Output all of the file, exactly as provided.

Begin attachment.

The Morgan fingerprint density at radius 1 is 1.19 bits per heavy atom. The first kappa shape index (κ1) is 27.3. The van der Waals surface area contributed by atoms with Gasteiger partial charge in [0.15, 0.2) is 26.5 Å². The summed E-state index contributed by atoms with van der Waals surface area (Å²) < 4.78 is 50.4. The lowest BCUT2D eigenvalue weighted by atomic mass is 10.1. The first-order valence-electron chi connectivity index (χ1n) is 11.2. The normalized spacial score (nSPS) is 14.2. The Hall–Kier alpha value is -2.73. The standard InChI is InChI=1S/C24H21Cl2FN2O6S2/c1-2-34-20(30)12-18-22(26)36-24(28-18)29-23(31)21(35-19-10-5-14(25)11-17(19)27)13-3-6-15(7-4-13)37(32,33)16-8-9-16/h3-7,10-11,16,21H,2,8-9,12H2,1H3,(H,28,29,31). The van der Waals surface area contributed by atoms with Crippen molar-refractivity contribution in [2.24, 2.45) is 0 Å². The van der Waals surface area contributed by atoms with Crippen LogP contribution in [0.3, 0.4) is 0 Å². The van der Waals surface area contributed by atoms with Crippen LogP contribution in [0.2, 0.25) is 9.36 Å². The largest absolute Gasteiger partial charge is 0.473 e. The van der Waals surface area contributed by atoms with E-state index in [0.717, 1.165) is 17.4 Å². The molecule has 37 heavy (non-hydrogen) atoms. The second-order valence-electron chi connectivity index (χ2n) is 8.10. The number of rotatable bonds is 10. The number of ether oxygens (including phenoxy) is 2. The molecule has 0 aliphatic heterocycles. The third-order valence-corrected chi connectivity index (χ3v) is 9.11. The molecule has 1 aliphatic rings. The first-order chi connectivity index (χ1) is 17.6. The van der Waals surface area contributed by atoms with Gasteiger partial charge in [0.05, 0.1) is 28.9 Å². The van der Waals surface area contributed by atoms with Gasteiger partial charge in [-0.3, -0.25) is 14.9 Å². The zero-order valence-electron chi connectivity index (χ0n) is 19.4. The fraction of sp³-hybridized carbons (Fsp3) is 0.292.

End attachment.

The Morgan fingerprint density at radius 1 is 1.19 bits per heavy atom. The first kappa shape index (κ1) is 27.3. The van der Waals surface area contributed by atoms with Gasteiger partial charge in [0.15, 0.2) is 26.5 Å². The summed E-state index contributed by atoms with van der Waals surface area (Å²) < 4.78 is 50.4. The lowest BCUT2D eigenvalue weighted by atomic mass is 10.1. The first-order valence-electron chi connectivity index (χ1n) is 11.2. The normalized spacial score (nSPS) is 14.2. The Hall–Kier alpha value is -2.73. The standard InChI is InChI=1S/C24H21Cl2FN2O6S2/c1-2-34-20(30)12-18-22(26)36-24(28-18)29-23(31)21(35-19-10-5-14(25)11-17(19)27)13-3-6-15(7-4-13)37(32,33)16-8-9-16/h3-7,10-11,16,21H,2,8-9,12H2,1H3,(H,28,29,31). The van der Waals surface area contributed by atoms with Crippen molar-refractivity contribution in [2.24, 2.45) is 0 Å². The van der Waals surface area contributed by atoms with Crippen LogP contribution in [0.3, 0.4) is 0 Å². The van der Waals surface area contributed by atoms with Crippen LogP contribution in [0.2, 0.25) is 9.36 Å². The largest absolute Gasteiger partial charge is 0.473 e. The van der Waals surface area contributed by atoms with E-state index in [0.717, 1.165) is 17.4 Å². The molecule has 37 heavy (non-hydrogen) atoms. The second-order valence-electron chi connectivity index (χ2n) is 8.10. The number of rotatable bonds is 10. The number of ether oxygens (including phenoxy) is 2. The molecule has 0 aliphatic heterocycles. The third-order valence-corrected chi connectivity index (χ3v) is 9.11. The molecule has 1 aliphatic rings. The first-order chi connectivity index (χ1) is 17.6. The van der Waals surface area contributed by atoms with Gasteiger partial charge in [0.05, 0.1) is 28.9 Å². The van der Waals surface area contributed by atoms with Gasteiger partial charge in [-0.3, -0.25) is 14.9 Å². The zero-order valence-electron chi connectivity index (χ0n) is 19.4. The fraction of sp³-hybridized carbons (Fsp3) is 0.292.